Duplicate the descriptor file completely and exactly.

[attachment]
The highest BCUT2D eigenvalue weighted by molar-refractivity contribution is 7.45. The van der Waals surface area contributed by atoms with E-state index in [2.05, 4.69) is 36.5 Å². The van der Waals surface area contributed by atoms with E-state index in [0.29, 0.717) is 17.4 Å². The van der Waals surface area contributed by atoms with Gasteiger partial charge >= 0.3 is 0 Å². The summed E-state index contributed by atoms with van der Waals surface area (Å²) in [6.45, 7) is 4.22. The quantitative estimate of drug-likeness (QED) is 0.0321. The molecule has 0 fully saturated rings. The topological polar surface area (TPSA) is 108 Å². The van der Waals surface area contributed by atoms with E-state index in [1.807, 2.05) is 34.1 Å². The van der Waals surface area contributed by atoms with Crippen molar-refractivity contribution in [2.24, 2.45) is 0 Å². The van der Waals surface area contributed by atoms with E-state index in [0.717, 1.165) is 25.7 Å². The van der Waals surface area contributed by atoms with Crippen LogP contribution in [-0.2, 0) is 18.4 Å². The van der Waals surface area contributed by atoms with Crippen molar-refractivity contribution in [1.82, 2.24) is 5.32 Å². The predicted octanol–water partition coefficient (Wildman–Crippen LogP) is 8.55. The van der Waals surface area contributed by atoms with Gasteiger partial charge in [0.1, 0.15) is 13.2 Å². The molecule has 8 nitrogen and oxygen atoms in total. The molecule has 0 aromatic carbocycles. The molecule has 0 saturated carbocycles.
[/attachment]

The highest BCUT2D eigenvalue weighted by molar-refractivity contribution is 7.45. The van der Waals surface area contributed by atoms with E-state index in [2.05, 4.69) is 36.5 Å². The van der Waals surface area contributed by atoms with E-state index in [0.29, 0.717) is 17.4 Å². The van der Waals surface area contributed by atoms with Gasteiger partial charge >= 0.3 is 0 Å². The summed E-state index contributed by atoms with van der Waals surface area (Å²) in [6.45, 7) is 4.22. The quantitative estimate of drug-likeness (QED) is 0.0321. The molecule has 0 fully saturated rings. The topological polar surface area (TPSA) is 108 Å². The van der Waals surface area contributed by atoms with E-state index in [1.807, 2.05) is 34.1 Å². The van der Waals surface area contributed by atoms with Crippen molar-refractivity contribution in [2.24, 2.45) is 0 Å². The van der Waals surface area contributed by atoms with E-state index in [0.717, 1.165) is 25.7 Å². The van der Waals surface area contributed by atoms with Crippen LogP contribution in [-0.2, 0) is 18.4 Å². The van der Waals surface area contributed by atoms with Crippen molar-refractivity contribution in [1.82, 2.24) is 5.32 Å². The predicted octanol–water partition coefficient (Wildman–Crippen LogP) is 8.55. The van der Waals surface area contributed by atoms with Gasteiger partial charge in [0.1, 0.15) is 13.2 Å². The molecule has 8 nitrogen and oxygen atoms in total. The molecule has 0 aromatic carbocycles. The molecule has 0 saturated carbocycles.